Hour of Code – Orlando

This week is Computer Science Education Week.  Hour of Code is a global movement reaching tens of millions of students in 180+ countries.

To support these two events, this Thursday afternoon Orlando Tech Association partnered with the City of Orlando to put together Hour of Code events at 4 local middle schools.  I approached Orlando Tech with this idea a couple of months ago and they were able to coordinate with the City and also get a lot of volunteers signed up and coordinate communications.

I’m really excited about being able to show a group of kids how much fun and rewarding software development can be.  I will be at Howard Middle School.  My friend and fellow Nebbia developer Brian Hall will also be participating.  We’ve also communicated with ONETUG members and I hope to see some familiar faces there.

Contact me to get involved, I will put you in contact with the right person and give you more details.  Click here for more info and to sign up!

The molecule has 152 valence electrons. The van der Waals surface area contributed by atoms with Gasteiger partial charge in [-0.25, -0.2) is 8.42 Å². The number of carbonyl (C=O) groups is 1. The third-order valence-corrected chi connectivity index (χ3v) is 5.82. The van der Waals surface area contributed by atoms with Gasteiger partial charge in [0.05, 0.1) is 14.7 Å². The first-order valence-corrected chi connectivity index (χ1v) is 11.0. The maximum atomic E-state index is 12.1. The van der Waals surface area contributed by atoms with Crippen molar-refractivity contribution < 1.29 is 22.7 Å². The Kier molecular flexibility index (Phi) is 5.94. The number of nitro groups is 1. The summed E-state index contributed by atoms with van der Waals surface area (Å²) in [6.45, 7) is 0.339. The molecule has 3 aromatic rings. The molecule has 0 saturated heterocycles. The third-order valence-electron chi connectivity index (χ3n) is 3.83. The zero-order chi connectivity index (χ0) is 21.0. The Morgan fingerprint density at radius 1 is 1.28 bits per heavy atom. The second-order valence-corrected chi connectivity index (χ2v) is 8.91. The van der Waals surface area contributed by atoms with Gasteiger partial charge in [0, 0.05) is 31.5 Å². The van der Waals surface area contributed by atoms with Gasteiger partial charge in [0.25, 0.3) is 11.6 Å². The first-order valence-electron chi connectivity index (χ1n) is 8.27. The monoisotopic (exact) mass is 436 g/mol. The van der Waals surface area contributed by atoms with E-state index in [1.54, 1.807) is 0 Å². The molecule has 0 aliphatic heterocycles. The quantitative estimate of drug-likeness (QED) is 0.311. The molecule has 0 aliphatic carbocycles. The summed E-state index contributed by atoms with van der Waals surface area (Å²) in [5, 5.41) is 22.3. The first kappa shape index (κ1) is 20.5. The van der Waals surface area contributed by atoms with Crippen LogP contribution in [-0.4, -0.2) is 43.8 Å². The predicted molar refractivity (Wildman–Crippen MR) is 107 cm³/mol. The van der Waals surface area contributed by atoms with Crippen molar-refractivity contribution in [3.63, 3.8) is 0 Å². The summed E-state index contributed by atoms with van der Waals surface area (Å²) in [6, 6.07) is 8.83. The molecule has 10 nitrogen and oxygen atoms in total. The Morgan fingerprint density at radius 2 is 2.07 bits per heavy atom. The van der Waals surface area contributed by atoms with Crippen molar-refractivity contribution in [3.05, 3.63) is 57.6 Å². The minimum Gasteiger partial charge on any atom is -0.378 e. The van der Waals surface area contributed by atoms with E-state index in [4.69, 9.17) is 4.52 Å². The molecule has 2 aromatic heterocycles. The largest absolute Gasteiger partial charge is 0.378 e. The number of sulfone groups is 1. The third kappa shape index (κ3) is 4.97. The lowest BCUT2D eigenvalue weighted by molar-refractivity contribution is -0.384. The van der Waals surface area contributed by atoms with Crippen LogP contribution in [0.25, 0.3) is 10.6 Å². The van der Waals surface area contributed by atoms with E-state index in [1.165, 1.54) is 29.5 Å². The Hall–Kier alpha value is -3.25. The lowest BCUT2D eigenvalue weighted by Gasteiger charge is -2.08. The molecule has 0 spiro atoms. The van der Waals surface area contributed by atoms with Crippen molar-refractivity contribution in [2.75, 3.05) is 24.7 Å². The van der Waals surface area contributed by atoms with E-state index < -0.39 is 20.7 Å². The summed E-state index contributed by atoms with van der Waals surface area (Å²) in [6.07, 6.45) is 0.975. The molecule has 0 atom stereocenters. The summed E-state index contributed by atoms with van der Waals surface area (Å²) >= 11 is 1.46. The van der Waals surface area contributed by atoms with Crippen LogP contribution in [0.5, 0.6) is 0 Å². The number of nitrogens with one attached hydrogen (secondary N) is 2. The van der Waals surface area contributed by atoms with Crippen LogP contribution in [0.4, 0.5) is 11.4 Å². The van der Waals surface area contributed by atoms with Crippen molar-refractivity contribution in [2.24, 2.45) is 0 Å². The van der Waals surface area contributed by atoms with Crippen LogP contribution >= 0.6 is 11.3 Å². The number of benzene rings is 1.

Last year, 15 million students tried an Hour of Code in one week!

What is the Hour of Code?
A one-hour activity. Students of all ages can choose from a variety of self-guided tutorials, from kindergarten up. Tutorials work on any modern browser, tablet, smartphone, or even with no computer at all.

Why computer science?
Every 21st-century student should have the opportunity to learn computer science. The basics help nurture creativity and problem-solving skills, and prepare students for any future career. Software and computers are everywhere, but fewer schools teach computer science than 10 years ago.

About esteban

Esteban is the Founder and Chief Technologist at Nebbia Technology, an ALM consulting and Azure-powered technology company. He is a software developer with a passion for ALM, TFS, Azure, and software development best practices. Esteban is a Microsoft Visual Studio ALM MVP and ALM Ranger, Pluralsight author, and the president of ONETUG (Orlando .NET User Group).

2 thoughts on “TFS 2015 at ONETUG on 10/8

  1. Antwan

    How would we run Specflow (not specrun tests) using the unit test provider MSTest on a TFS build?

  2. bitbonk

    For me this seems to works (all xUnit test are being discovered and run) even without setting “Path to Custom Test Adapter”. Do I need it anyway?

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